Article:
Edmonton Minute: Free Parking, Subsidised Flights, and Antiquated Waste Collection

Edmonton Minute: Free Parking, Subsidised Flights, and Antiquated Waste Collection


Edmonton Minute - Your weekly one-minute summary of Edmonton politics


This Week In Edmonton:

  • There are no Council or committee meetings this week as City Council are on a break for summer. The next meeting will be an Agenda Review Committee on July 27th. Here at Common Sense Edmonton, we'll be using the break to catch up on mountains of City Reports we've yet to have a chance to read through. How about you?

  • The City is hoping its waste collection returns to normal this week after it emerged that over 13,000 houses were missed last week. Edmonton has been rolling out new compost and waste bins all summer to update its antiquated waste collection program.

  • The City of Edmonton is asking for proposals for bus cleaning and refuelling contractors after Council actually decided to look at making some modest savings. The City estimates that privatizing bus cleaning and refuelling could save about $1.2 million a year.


Last Week In Edmonton:

  • City Council voted against implementing paid parking at some City parks and sites. They had been originally considering introducing paid parking from next spring at Emily Murphy Park, Rafter’s Landing, Muttart Conservatory, Fort Edmonton Park, and TELUS World of Science.

  • Edmonton Global was successful in its bid to raise $15 million from the City of Edmonton and neighbouring community taxpayers to subsidize airline routes to and from Edmonton. If you haven’t checked out our excellent article on this issue, and how this is a raw deal for taxpayers, you can find it here. Even more scarily for taxpayers, the partner organizations are seeking further contributions from other stakeholders, including the provincial government. What's worse than paying one tax to fund corporate welfare? Paying two or three!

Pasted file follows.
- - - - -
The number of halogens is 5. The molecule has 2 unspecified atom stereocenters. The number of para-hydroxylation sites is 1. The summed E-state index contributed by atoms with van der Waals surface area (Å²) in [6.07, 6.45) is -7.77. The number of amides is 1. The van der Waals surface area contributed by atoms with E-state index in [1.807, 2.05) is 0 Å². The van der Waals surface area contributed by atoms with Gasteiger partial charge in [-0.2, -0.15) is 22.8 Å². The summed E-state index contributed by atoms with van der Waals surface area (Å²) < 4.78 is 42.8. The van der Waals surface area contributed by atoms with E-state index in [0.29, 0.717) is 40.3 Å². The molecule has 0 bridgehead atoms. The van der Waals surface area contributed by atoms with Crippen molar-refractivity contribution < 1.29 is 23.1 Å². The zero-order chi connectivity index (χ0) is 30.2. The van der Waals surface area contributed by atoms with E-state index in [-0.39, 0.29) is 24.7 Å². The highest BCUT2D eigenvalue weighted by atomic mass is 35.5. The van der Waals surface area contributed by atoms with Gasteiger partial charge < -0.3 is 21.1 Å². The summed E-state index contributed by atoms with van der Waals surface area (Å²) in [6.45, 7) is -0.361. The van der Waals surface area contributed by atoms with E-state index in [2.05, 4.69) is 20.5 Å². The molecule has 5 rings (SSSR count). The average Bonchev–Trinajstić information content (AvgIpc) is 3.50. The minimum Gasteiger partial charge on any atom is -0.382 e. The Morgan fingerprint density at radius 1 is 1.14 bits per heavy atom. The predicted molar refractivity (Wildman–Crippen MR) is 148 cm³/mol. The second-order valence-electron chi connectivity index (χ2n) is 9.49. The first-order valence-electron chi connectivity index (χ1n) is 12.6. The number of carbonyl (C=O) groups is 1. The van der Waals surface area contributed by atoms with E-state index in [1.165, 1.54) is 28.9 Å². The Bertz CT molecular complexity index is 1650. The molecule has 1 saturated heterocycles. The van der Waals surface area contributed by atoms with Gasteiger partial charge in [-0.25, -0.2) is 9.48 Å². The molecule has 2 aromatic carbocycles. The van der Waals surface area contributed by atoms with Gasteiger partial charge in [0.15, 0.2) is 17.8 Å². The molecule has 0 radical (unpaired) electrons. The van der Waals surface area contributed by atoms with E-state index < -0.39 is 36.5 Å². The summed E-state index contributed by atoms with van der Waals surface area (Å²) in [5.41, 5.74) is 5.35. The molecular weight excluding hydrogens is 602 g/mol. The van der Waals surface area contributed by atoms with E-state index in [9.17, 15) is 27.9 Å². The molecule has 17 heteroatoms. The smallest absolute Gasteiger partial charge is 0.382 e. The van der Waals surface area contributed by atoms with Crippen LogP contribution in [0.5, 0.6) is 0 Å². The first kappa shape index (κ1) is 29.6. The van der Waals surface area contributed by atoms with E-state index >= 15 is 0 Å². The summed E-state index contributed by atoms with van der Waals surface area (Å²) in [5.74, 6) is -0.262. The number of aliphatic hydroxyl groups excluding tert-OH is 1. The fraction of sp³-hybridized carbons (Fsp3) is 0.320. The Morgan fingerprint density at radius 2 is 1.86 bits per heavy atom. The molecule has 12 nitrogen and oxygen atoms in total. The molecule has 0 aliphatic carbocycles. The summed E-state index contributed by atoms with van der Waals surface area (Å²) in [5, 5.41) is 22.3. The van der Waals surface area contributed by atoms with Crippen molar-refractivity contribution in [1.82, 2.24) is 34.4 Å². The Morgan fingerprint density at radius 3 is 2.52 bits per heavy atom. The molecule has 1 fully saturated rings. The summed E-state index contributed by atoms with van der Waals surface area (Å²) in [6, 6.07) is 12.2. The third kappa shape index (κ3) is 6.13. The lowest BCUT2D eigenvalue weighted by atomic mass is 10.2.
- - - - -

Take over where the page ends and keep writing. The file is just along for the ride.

• The federal government announced Edmonton will receive some $14.9 million to build another 68 units of public housing in the City. Edmonton's new goal is to build 600 units of housing by the end of 2022 after an earlier application to build 480 units at the cost of $68.8 million was rejected, ostensibly because the provincial government didn't support that plan.




Common Sense Edmonton doesn't accept any government funding and never will. We think you should be free to choose, for yourself, which organizations to support. If you're in a position to contribute financially, you can make a donation here.



If you're not in a position to donate, we understand, but if you appreciate our work, you can help by spreading our message. Please email this post to your friends, share it on Facebook or Twitter, and help make sure every Edmontonian knows what's really going on at City Hall.

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